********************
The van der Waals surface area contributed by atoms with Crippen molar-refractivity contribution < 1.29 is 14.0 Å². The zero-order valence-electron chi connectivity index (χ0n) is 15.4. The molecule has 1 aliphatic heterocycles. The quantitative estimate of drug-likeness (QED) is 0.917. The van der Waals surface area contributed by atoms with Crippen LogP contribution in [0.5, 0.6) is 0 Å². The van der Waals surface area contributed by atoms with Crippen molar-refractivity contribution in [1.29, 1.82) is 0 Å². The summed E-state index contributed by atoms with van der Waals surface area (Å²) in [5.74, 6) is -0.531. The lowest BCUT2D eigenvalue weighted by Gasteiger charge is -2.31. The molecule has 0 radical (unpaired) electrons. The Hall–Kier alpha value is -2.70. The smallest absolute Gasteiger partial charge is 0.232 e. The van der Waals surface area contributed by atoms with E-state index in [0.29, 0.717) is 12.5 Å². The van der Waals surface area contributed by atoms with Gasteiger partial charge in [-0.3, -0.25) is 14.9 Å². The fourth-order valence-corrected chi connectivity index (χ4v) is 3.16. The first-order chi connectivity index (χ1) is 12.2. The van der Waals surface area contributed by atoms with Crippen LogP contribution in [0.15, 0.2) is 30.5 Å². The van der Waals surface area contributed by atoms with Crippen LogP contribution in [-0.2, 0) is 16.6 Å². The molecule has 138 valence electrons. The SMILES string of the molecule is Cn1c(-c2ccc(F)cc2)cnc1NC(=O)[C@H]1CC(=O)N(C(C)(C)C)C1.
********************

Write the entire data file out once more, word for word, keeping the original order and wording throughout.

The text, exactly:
The van der Waals surface area contributed by atoms with Crippen molar-refractivity contribution < 1.29 is 14.0 Å². The zero-order valence-electron chi connectivity index (χ0n) is 15.4. The molecule has 1 aliphatic heterocycles. The quantitative estimate of drug-likeness (QED) is 0.917. The van der Waals surface area contributed by atoms with Crippen LogP contribution in [0.5, 0.6) is 0 Å². The van der Waals surface area contributed by atoms with Crippen molar-refractivity contribution in [1.29, 1.82) is 0 Å². The summed E-state index contributed by atoms with van der Waals surface area (Å²) in [5.74, 6) is -0.531. The lowest BCUT2D eigenvalue weighted by Gasteiger charge is -2.31. The molecule has 0 radical (unpaired) electrons. The Hall–Kier alpha value is -2.70. The smallest absolute Gasteiger partial charge is 0.232 e. The van der Waals surface area contributed by atoms with E-state index in [0.29, 0.717) is 12.5 Å². The van der Waals surface area contributed by atoms with Gasteiger partial charge in [-0.3, -0.25) is 14.9 Å². The fourth-order valence-corrected chi connectivity index (χ4v) is 3.16. The first-order chi connectivity index (χ1) is 12.2. The van der Waals surface area contributed by atoms with Crippen LogP contribution in [0.15, 0.2) is 30.5 Å². The van der Waals surface area contributed by atoms with Crippen LogP contribution in [-0.2, 0) is 16.6 Å². The molecule has 138 valence electrons. The SMILES string of the molecule is Cn1c(-c2ccc(F)cc2)cnc1NC(=O)[C@H]1CC(=O)N(C(C)(C)C)C1.